Casablanca, Morocco’s largest city it’s remarkable for the incredible variety of architectural design on show in the city. A legacy of the city’s French colonial past, its wide boulevards contain Mauresque architecture—a combination of Moorish style and European Art Deco. The diverse skyline offers something for every taste when visiting the city on a leisure or business trip. In this guided tour with an architect you’ll be able to see some of the highlights that convert Casablanca to an incredible must-see destination. We’ll go from Habbous to Liberte, going through some of the most important landmarks of the city.
We’ll start at Mahkama du Pacha, a parliamentary building that not only houses the court of justice but also serves as a reception area for state occasions. Its construction commenced in 1948 and ended in 1952, and the architectural style of the building shows strong Moorish influences. Really close we find the Royal Palace located in the beautiful Habous Quarter. The residence of the King of Morocco and his family cannot be inside visited but you can certainly appreciate the colorful and opulent style of the outer gate, walls and the palace entrance.
With a short walk we’ll arrive at Immeuble Liberté (Léonard Morandi, 1951). It represents the first building of this height in North Africa (78m) and it is located on the heights of the Sultan Sea. After this we’ll see the Church of Notre Dame de Lourdes, a Catholic parish church built in 1954 by Achille Dangleterre and engineer Gaston Zimmer. It’s a fine example of European modernist architecture, and the colourful stained glass is a striking contrast to the pale walls.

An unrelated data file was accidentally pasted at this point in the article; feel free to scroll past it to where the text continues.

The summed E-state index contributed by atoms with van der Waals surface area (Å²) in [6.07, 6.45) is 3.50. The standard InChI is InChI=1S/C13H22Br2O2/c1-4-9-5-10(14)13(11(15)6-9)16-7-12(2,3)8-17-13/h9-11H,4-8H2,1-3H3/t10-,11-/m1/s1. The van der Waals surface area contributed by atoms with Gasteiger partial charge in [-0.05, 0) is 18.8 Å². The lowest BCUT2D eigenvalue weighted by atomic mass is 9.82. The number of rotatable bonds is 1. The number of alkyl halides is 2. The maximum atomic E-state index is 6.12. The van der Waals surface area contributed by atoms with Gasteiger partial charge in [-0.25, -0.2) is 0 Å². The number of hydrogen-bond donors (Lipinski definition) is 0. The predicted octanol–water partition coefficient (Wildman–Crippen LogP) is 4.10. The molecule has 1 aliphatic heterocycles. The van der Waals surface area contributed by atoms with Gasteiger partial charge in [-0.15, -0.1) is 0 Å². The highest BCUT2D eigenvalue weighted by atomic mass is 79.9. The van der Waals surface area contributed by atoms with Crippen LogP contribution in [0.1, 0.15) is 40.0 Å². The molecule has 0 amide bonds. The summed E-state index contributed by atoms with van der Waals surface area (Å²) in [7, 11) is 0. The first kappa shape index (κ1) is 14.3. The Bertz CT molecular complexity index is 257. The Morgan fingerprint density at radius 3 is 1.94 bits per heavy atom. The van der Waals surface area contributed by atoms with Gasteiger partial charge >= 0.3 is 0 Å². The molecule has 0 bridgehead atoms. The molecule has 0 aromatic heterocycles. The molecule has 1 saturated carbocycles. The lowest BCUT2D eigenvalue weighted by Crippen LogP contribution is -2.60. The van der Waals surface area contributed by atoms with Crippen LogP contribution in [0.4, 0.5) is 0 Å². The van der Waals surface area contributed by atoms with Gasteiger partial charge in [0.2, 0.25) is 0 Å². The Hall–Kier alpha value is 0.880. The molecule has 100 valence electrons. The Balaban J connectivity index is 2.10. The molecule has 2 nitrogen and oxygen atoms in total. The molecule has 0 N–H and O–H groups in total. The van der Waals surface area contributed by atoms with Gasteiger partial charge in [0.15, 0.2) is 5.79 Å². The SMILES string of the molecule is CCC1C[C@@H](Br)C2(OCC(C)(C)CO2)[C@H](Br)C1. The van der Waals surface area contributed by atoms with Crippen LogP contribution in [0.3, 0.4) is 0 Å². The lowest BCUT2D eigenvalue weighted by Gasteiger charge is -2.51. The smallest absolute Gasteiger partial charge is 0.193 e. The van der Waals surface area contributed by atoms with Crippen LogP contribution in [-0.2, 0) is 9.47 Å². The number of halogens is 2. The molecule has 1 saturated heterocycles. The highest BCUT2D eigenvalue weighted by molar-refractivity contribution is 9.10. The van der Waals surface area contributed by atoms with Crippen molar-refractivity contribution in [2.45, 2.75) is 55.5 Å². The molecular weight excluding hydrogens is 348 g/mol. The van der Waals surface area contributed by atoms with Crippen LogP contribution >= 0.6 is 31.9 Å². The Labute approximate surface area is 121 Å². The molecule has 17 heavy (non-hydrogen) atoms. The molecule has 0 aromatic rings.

We’ll transfer to Villa des Arts, set in a majestic 1930s mansion renovated by architect and Casamémoire president Rachid Andaloussi. The building now hosts permanent and temporary exhibitions of contemporary art. Really close to the Villa there are the two towers of the Twin Center (Ricardo Bofill, 1998). Both are 115 meters high and have 28 floors, they are completely identical and they house an office and commercial complex.
We’ll continue seeing the second church in Casablanca, the Sacré Coeur Cathedral. Built in the 1930s, it was used as a Christian place of worship up until the 1950s. Now abandoned and disused, the façade still presents an impressive sight. Two towers, topped with domed bell chambers, stand either side of the arched main entrance.
To end our tour we’ll see Place Mohammed V. This square is surrounded by striking public buildings, such as the Wilaya and its clock tower and the Courts of Justice, resplendent with Moorish details, on one side, and the uber contemporary Grand Théâtre de Casablanca (Christian de Portzamparc) on the other. The fountain is such a popular meeting spot that, when it had to be demolished to make way for the theatre, it was rebuilt on the other side of the square.
Other tours in Casablanca